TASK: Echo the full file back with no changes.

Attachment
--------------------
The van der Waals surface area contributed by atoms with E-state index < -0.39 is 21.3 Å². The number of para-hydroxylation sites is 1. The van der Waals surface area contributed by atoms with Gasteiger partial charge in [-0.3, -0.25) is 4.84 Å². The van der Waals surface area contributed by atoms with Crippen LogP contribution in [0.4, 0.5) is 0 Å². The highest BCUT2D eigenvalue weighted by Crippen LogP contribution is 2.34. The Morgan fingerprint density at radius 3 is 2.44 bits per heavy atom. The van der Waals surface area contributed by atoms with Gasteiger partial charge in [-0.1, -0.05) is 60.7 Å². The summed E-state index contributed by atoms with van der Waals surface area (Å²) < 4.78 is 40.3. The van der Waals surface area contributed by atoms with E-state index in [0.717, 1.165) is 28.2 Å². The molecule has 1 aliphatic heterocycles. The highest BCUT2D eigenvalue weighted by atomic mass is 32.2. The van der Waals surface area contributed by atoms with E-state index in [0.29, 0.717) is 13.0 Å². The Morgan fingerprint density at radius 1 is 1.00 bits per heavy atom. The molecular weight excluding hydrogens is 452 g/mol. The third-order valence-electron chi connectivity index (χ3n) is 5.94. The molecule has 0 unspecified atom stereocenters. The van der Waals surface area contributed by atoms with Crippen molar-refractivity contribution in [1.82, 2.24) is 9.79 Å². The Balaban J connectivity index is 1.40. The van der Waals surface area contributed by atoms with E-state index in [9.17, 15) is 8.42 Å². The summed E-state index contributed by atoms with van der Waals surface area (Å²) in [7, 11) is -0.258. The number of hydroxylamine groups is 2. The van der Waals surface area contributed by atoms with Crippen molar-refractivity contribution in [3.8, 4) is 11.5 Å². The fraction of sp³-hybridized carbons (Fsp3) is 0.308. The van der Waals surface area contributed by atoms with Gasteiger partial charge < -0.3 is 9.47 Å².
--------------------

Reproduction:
The van der Waals surface area contributed by atoms with E-state index < -0.39 is 21.3 Å². The number of para-hydroxylation sites is 1. The van der Waals surface area contributed by atoms with Gasteiger partial charge in [-0.3, -0.25) is 4.84 Å². The van der Waals surface area contributed by atoms with Crippen LogP contribution in [0.4, 0.5) is 0 Å². The highest BCUT2D eigenvalue weighted by Crippen LogP contribution is 2.34. The Morgan fingerprint density at radius 3 is 2.44 bits per heavy atom. The van der Waals surface area contributed by atoms with Gasteiger partial charge in [-0.1, -0.05) is 60.7 Å². The summed E-state index contributed by atoms with van der Waals surface area (Å²) < 4.78 is 40.3. The van der Waals surface area contributed by atoms with E-state index in [0.717, 1.165) is 28.2 Å². The molecule has 1 aliphatic heterocycles. The highest BCUT2D eigenvalue weighted by atomic mass is 32.2. The van der Waals surface area contributed by atoms with E-state index in [0.29, 0.717) is 13.0 Å². The Morgan fingerprint density at radius 1 is 1.00 bits per heavy atom. The molecular weight excluding hydrogens is 452 g/mol. The third-order valence-electron chi connectivity index (χ3n) is 5.94. The molecule has 0 unspecified atom stereocenters. The van der Waals surface area contributed by atoms with Crippen molar-refractivity contribution in [1.82, 2.24) is 9.79 Å². The Balaban J connectivity index is 1.40. The van der Waals surface area contributed by atoms with E-state index in [9.17, 15) is 8.42 Å². The summed E-state index contributed by atoms with van der Waals surface area (Å²) in [7, 11) is -0.258. The number of hydroxylamine groups is 2. The van der Waals surface area contributed by atoms with Crippen molar-refractivity contribution in [3.8, 4) is 11.5 Å². The fraction of sp³-hybridized carbons (Fsp3) is 0.308. The van der Waals surface area contributed by atoms with Gasteiger partial charge < -0.3 is 9.47 Å².